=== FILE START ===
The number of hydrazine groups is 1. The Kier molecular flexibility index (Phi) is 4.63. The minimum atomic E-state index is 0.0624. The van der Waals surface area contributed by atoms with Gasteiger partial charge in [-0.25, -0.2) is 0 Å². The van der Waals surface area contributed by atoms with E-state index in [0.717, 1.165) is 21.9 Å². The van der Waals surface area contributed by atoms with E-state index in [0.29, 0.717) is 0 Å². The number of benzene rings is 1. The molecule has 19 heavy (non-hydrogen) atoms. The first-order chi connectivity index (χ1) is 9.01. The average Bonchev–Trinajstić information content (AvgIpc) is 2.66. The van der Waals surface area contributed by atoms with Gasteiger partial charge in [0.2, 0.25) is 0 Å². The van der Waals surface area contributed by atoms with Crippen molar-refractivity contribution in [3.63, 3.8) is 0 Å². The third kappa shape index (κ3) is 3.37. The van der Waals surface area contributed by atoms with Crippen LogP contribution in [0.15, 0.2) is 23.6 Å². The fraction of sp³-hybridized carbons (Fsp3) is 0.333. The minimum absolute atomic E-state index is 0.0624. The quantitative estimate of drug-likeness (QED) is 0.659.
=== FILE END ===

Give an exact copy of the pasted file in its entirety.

The number of hydrazine groups is 1. The Kier molecular flexibility index (Phi) is 4.63. The minimum atomic E-state index is 0.0624. The van der Waals surface area contributed by atoms with Gasteiger partial charge in [-0.25, -0.2) is 0 Å². The van der Waals surface area contributed by atoms with E-state index in [0.717, 1.165) is 21.9 Å². The van der Waals surface area contributed by atoms with E-state index in [0.29, 0.717) is 0 Å². The number of benzene rings is 1. The molecule has 19 heavy (non-hydrogen) atoms. The first-order chi connectivity index (χ1) is 9.01. The average Bonchev–Trinajstić information content (AvgIpc) is 2.66. The van der Waals surface area contributed by atoms with Gasteiger partial charge in [0.2, 0.25) is 0 Å². The van der Waals surface area contributed by atoms with Crippen molar-refractivity contribution in [3.63, 3.8) is 0 Å². The third kappa shape index (κ3) is 3.37. The van der Waals surface area contributed by atoms with Crippen LogP contribution in [0.15, 0.2) is 23.6 Å². The fraction of sp³-hybridized carbons (Fsp3) is 0.333. The minimum absolute atomic E-state index is 0.0624. The quantitative estimate of drug-likeness (QED) is 0.659.